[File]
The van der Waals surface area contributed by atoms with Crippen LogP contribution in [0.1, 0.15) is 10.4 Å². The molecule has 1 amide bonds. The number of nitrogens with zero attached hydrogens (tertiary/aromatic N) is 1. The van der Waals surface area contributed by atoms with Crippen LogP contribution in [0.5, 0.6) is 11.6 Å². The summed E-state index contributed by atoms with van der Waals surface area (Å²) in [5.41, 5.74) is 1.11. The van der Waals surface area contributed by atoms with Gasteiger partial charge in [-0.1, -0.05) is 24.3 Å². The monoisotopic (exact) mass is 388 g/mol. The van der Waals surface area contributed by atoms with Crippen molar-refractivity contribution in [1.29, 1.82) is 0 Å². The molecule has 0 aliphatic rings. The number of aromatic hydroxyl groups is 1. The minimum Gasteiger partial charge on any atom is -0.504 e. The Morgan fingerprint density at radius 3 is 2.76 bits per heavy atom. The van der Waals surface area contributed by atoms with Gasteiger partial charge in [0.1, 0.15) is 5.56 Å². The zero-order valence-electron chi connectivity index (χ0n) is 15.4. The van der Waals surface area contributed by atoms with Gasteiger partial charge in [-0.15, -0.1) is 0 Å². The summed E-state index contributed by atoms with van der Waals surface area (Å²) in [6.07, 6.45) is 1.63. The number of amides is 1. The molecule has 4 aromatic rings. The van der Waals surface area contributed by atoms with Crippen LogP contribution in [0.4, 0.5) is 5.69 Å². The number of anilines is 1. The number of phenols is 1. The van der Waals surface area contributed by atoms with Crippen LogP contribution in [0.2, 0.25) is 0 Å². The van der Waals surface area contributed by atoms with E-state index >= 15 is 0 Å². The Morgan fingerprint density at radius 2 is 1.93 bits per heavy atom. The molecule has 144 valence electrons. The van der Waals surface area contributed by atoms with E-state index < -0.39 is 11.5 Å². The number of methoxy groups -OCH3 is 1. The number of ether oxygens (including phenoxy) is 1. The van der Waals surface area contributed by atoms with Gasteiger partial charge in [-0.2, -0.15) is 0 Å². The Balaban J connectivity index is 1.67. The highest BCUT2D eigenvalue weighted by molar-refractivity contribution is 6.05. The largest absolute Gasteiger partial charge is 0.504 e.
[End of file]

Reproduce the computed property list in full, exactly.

The van der Waals surface area contributed by atoms with Crippen LogP contribution in [0.1, 0.15) is 10.4 Å². The molecule has 1 amide bonds. The number of nitrogens with zero attached hydrogens (tertiary/aromatic N) is 1. The van der Waals surface area contributed by atoms with Crippen LogP contribution in [0.5, 0.6) is 11.6 Å². The summed E-state index contributed by atoms with van der Waals surface area (Å²) in [5.41, 5.74) is 1.11. The van der Waals surface area contributed by atoms with Gasteiger partial charge in [-0.1, -0.05) is 24.3 Å². The monoisotopic (exact) mass is 388 g/mol. The van der Waals surface area contributed by atoms with Crippen molar-refractivity contribution in [1.29, 1.82) is 0 Å². The molecule has 0 aliphatic rings. The number of aromatic hydroxyl groups is 1. The minimum Gasteiger partial charge on any atom is -0.504 e. The Morgan fingerprint density at radius 3 is 2.76 bits per heavy atom. The van der Waals surface area contributed by atoms with Gasteiger partial charge in [0.1, 0.15) is 5.56 Å². The zero-order valence-electron chi connectivity index (χ0n) is 15.4. The van der Waals surface area contributed by atoms with Gasteiger partial charge in [-0.15, -0.1) is 0 Å². The summed E-state index contributed by atoms with van der Waals surface area (Å²) in [6.07, 6.45) is 1.63. The number of amides is 1. The molecule has 4 aromatic rings. The van der Waals surface area contributed by atoms with Crippen LogP contribution in [0.4, 0.5) is 5.69 Å². The number of anilines is 1. The number of phenols is 1. The van der Waals surface area contributed by atoms with Crippen LogP contribution in [0.2, 0.25) is 0 Å². The van der Waals surface area contributed by atoms with E-state index >= 15 is 0 Å². The Morgan fingerprint density at radius 2 is 1.93 bits per heavy atom. The molecule has 144 valence electrons. The van der Waals surface area contributed by atoms with E-state index < -0.39 is 11.5 Å². The number of methoxy groups -OCH3 is 1. The number of ether oxygens (including phenoxy) is 1. The van der Waals surface area contributed by atoms with Gasteiger partial charge in [-0.2, -0.15) is 0 Å². The Balaban J connectivity index is 1.67. The highest BCUT2D eigenvalue weighted by molar-refractivity contribution is 6.05. The largest absolute Gasteiger partial charge is 0.504 e.